“Does being in an alley please God? Does using drugs please God?” Pastor Ellis Hodges admonished the men. “We can focus so much on our addiction [that] we don’t focus enough on pleasing God.”
Michael Jackson nodded in agreement. Jackson, 52, addicted to crack cocaine and alcohol, is in his third stint at the downtown shelter, at which people attend worship services daily.
“The images on the wall motivate me. Dr. King never saw a black president. I never thought I would see one,” Jackson said.
“God raised you up so that you could help somebody else,” Hodges told residents of the shelter. “That is Dr. King’s dream right there.”
More than 50 years after Southern black pastors played a crucial leadership role in the civil rights movement, and amid tough economic times that just won’t go away, pastors such as Hodges are sharpening their message of helping “the least of these,” reflecting King’s dual emphasis on preaching the Gospel and fighting to right racial and economic wrongs.
“If the church does not recapture its prophetic zeal, it will become an irrelevant social club without moral or spiritual authority,” King wrote in his 1963 “Letter From Birmingham Jail,” after he was arrested for taking part in a nonviolent protest.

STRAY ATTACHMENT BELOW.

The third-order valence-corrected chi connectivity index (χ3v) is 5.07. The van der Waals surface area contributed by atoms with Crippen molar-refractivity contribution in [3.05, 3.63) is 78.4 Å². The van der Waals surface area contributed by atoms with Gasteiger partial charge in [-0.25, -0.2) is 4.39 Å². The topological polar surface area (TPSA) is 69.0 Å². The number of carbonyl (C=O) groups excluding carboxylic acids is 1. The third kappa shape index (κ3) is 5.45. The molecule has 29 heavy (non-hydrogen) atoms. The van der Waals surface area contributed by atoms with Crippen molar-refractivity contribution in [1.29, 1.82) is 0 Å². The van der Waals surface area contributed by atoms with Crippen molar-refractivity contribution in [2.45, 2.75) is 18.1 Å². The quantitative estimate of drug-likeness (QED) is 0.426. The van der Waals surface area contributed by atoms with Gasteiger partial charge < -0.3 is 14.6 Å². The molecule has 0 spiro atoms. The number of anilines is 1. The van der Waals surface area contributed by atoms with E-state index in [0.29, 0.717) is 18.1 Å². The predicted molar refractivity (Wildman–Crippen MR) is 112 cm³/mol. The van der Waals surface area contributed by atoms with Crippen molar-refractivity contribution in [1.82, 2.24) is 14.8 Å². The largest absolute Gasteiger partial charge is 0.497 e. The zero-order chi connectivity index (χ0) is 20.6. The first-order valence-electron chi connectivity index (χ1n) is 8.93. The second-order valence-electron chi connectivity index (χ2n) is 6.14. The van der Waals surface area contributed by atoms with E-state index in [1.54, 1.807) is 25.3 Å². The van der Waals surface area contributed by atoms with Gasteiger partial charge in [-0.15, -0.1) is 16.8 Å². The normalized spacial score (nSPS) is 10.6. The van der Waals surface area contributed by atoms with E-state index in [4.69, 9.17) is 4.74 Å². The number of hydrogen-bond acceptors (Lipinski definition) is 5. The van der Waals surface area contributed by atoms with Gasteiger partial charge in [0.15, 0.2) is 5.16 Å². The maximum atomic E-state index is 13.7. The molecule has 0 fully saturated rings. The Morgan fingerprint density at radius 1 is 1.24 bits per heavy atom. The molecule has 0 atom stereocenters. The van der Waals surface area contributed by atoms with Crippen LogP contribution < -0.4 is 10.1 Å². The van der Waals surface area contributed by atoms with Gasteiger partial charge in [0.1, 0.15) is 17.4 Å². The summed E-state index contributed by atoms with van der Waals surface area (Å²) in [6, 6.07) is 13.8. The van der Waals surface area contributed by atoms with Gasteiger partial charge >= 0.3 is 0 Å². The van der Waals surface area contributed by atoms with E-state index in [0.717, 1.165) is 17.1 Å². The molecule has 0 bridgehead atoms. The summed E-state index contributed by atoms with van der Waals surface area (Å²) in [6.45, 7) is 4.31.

Gospel Rescue shares King’s goal of lifting up the needy, and also the civil rights leader’s activist approach. Founded in 1906 as “the Gospel Mission,” the ministry at first offered services only to men. Over the years, the program has expanded to offer food, shelter, counseling and work programs for men and women.
“We don’t celebrate and work with the poor one season out of the year,” Hodges said. “We live it, breathe it, participate in it and support those in poverty every single day.”
The Alfred Street Baptist Church in Alexandria is one of many that embraces the activist role, sending young people to North Carolina last summer to glean corn and potatoes for families in need.
“The real strength of King was in his service and his advocacy,” said youth minister Dustin B. Sullivan. “We are trying to make this real and relevant to this generation that Dr. King’s spirit is within them.”
But some question such an emphasis on activism, saying the church is much more than a pulpit for social activism. Others say political stances can be divisive.
The Rev. Patrick J. Walker, pastor of the New Macedonia Baptist Church in Southeast Washington, and president of the Missionary Baptist Ministers Conference of Washington and Vicinity,said that although churches are known for helping people in need, one of the most important things King did was to appeal to people’s hearts.